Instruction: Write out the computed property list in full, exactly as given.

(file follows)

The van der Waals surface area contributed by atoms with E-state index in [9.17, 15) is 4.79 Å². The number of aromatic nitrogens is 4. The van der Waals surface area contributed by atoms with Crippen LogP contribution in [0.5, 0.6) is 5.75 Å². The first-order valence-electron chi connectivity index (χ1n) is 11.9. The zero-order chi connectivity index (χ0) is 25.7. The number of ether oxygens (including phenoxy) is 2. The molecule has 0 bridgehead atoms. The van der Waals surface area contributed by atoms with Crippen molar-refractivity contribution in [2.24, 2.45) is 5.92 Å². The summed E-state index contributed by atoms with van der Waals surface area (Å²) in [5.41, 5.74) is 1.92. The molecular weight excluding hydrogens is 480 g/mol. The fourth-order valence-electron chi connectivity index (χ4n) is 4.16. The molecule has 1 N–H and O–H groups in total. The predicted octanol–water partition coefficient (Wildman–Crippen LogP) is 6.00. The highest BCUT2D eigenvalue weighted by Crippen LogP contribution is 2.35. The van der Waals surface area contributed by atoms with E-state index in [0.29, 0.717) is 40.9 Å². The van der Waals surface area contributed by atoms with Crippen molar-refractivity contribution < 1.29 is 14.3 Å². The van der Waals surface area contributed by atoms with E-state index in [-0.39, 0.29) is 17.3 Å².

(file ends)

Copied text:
The van der Waals surface area contributed by atoms with E-state index in [9.17, 15) is 4.79 Å². The number of aromatic nitrogens is 4. The van der Waals surface area contributed by atoms with Crippen LogP contribution in [0.5, 0.6) is 5.75 Å². The first-order valence-electron chi connectivity index (χ1n) is 11.9. The zero-order chi connectivity index (χ0) is 25.7. The number of ether oxygens (including phenoxy) is 2. The molecule has 0 bridgehead atoms. The van der Waals surface area contributed by atoms with Crippen molar-refractivity contribution in [2.24, 2.45) is 5.92 Å². The summed E-state index contributed by atoms with van der Waals surface area (Å²) in [5.41, 5.74) is 1.92. The molecular weight excluding hydrogens is 480 g/mol. The fourth-order valence-electron chi connectivity index (χ4n) is 4.16. The molecule has 1 N–H and O–H groups in total. The predicted octanol–water partition coefficient (Wildman–Crippen LogP) is 6.00. The highest BCUT2D eigenvalue weighted by Crippen LogP contribution is 2.35. The van der Waals surface area contributed by atoms with E-state index in [0.29, 0.717) is 40.9 Å². The van der Waals surface area contributed by atoms with Crippen molar-refractivity contribution < 1.29 is 14.3 Å². The van der Waals surface area contributed by atoms with E-state index in [-0.39, 0.29) is 17.3 Å².